I have not seen however in Basel III Accord any references or prudential solutions regarding at least two major phenomena that will, in my opinion, change the shape of the financial – banking industry over the following 5 to 10 years: the situation of the sovereign debt of the Western countries and the transformation of the business model of the banks.
Even with the establishment of a specific reserve dedicated to the systemic risk (buffer), the impact of the new regulations on the solvability ratio of the relevant Europeans banks (the financial groups of systemic magnitude) remains limited: under 1%, according to analysts.
Concerning the sovereign debt, as I have already written (link in Romanian), never have the most powerful Western countries been hit by such high indebtedness – except for times of war - which threatens not only the people of the respective states but also the rest of the world. According to many economists, the debt of the Western developed states will continue mounting. If the rhythm is maintained, it is likely that by 2050 the indebtedness degree of the developed Western countries will exceed 250% of GDP. This level will not be economically sustainable. China will become the leading world creditor, surpassing Japan. Given these tendencies, over the next 5-10 years, markets will no longer trust the capacity of the Western states to manage their sovereign debt and will bet on their ruin, which will result in a rise of the external financing costs, with huge gaps between the Member States of the Eurozone. It is possible for banks to be designated «scapegoats» with some of them ending up nationalized.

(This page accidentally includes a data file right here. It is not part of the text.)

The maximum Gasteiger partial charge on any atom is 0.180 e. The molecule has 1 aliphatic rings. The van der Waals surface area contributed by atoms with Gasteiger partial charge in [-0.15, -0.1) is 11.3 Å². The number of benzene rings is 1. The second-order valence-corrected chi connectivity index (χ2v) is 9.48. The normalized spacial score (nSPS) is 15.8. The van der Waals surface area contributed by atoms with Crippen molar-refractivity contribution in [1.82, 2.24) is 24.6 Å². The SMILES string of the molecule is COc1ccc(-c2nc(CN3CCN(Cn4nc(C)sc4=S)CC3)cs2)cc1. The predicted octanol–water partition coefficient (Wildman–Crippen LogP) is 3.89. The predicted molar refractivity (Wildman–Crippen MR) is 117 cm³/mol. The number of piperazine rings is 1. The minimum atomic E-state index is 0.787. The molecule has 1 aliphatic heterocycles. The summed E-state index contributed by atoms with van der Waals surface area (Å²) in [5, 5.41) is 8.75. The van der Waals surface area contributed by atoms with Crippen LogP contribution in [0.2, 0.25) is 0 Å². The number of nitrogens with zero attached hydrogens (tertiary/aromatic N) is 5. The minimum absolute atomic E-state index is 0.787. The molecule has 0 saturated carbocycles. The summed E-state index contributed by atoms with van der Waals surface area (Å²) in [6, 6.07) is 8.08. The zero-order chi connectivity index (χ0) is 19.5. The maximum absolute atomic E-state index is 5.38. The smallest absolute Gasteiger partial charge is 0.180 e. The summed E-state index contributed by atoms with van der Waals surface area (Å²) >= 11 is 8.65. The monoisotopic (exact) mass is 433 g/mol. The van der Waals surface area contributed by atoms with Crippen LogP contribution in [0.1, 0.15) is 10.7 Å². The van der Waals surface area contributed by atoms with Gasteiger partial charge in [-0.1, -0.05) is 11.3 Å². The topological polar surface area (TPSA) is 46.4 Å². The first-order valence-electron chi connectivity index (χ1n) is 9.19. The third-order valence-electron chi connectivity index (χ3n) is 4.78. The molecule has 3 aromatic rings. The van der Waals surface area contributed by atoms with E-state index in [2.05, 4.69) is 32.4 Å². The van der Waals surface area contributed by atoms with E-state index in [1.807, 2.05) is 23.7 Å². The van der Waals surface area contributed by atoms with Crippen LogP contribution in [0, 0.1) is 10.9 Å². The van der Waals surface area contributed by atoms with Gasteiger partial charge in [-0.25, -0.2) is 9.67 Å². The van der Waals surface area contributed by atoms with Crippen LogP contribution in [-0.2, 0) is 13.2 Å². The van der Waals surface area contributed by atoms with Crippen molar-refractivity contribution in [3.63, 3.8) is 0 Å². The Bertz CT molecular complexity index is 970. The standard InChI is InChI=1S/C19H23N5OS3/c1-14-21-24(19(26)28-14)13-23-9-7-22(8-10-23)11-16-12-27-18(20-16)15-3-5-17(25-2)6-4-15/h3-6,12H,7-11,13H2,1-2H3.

On the other hand, the business model of the banks is undergoing deep changes. With shrinking profits of the banking industry and changing client needs, the competition will become even fiercer. This fight will involve all of the players: traditional banks, niche banks, non-banking companies that penetrated the financial services market using high tech business models (FinTech).
The traditional business model banks will find themselves in a very delicate position. They will try to keep their rank and cope with the new trends. Almost all universal banks will lose market share or seek new ways to consolidate, even if this will be achieved by small steps.